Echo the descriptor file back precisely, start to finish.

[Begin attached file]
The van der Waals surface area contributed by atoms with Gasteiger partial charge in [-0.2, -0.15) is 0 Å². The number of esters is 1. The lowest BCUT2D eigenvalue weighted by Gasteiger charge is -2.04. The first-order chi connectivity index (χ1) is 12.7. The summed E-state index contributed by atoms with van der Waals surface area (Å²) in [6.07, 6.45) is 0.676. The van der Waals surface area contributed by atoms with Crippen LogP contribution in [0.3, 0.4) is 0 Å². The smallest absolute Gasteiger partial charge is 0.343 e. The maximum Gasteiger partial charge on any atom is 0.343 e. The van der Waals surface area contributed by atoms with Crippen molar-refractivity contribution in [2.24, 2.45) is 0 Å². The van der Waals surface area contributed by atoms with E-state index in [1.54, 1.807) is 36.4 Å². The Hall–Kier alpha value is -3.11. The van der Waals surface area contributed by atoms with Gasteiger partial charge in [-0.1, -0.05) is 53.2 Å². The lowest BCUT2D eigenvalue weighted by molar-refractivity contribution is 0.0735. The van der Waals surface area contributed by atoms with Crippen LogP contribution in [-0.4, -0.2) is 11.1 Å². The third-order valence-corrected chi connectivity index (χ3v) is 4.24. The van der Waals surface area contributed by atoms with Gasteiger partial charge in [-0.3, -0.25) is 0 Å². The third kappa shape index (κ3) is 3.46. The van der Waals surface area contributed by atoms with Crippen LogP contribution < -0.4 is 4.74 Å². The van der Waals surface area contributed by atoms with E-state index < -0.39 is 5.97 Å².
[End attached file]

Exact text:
The van der Waals surface area contributed by atoms with Gasteiger partial charge in [-0.2, -0.15) is 0 Å². The number of esters is 1. The lowest BCUT2D eigenvalue weighted by Gasteiger charge is -2.04. The first-order chi connectivity index (χ1) is 12.7. The summed E-state index contributed by atoms with van der Waals surface area (Å²) in [6.07, 6.45) is 0.676. The van der Waals surface area contributed by atoms with Crippen LogP contribution in [0.3, 0.4) is 0 Å². The smallest absolute Gasteiger partial charge is 0.343 e. The maximum Gasteiger partial charge on any atom is 0.343 e. The van der Waals surface area contributed by atoms with Crippen molar-refractivity contribution in [2.24, 2.45) is 0 Å². The van der Waals surface area contributed by atoms with E-state index in [1.54, 1.807) is 36.4 Å². The Hall–Kier alpha value is -3.11. The van der Waals surface area contributed by atoms with Gasteiger partial charge in [-0.1, -0.05) is 53.2 Å². The lowest BCUT2D eigenvalue weighted by molar-refractivity contribution is 0.0735. The van der Waals surface area contributed by atoms with Crippen LogP contribution in [-0.4, -0.2) is 11.1 Å². The third-order valence-corrected chi connectivity index (χ3v) is 4.24. The van der Waals surface area contributed by atoms with Gasteiger partial charge in [-0.3, -0.25) is 0 Å². The third kappa shape index (κ3) is 3.46. The van der Waals surface area contributed by atoms with Crippen LogP contribution < -0.4 is 4.74 Å². The van der Waals surface area contributed by atoms with E-state index < -0.39 is 5.97 Å².